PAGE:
To the credit of the comedy clubs, many have remained open, knowing that they’re going to be operating at a loss. They do this for the sake of the comedians who need the money as well as their service staff. The next week or two might be the last chances for anyone to get money before the next governor passes the next ordinance. The only thing that’s going to help are the big names that sell tickets. The further down the comedy totem pole you are, the more out of work you’re likely to be.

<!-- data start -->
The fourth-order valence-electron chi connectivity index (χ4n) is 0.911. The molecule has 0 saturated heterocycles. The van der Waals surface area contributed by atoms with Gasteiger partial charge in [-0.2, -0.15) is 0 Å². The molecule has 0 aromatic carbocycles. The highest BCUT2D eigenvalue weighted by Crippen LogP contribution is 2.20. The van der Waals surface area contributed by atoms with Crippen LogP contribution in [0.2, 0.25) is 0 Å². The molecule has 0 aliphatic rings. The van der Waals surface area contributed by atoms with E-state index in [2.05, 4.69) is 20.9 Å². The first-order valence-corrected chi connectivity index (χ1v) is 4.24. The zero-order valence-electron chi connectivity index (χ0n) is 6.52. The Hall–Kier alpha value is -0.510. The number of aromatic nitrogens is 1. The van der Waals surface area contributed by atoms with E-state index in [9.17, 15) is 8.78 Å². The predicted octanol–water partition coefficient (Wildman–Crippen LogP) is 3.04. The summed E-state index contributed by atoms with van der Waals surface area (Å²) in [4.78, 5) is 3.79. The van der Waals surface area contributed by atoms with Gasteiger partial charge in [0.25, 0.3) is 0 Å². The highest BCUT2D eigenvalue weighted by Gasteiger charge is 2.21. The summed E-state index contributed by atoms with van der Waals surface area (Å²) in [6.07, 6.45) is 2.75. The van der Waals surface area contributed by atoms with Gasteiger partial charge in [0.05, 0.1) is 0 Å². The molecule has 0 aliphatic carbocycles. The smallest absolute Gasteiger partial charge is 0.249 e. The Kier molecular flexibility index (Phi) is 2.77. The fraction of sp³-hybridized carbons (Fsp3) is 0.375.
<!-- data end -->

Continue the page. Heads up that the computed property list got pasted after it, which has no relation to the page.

Compounding this issue is a potential writer’s strike on the horizon, which will yield more writers and comedic actors on the road this summer and fall jockeying for a few club dates. Their popularity is more than enough to sell a ticket or two during a financial downswing, and the clubs will be more inclined to book them because they’ll be coming off a few weeks/months of revenue. It seems like simple logic, but after talking to some in the comedy community, I don’t think there’s a lot of considerations about what the back half of 2020 will look like. We’re likely to see a gang of theater acts with nowhere to perform, coupled with funny actors and writers with nowhere in L.A. to work. The comedy club is where all the nomads end up. The sad truth of this business is that many of these comedy clubs operate on budgets just as tight as the comedians’. There will be clubs that do not survive this.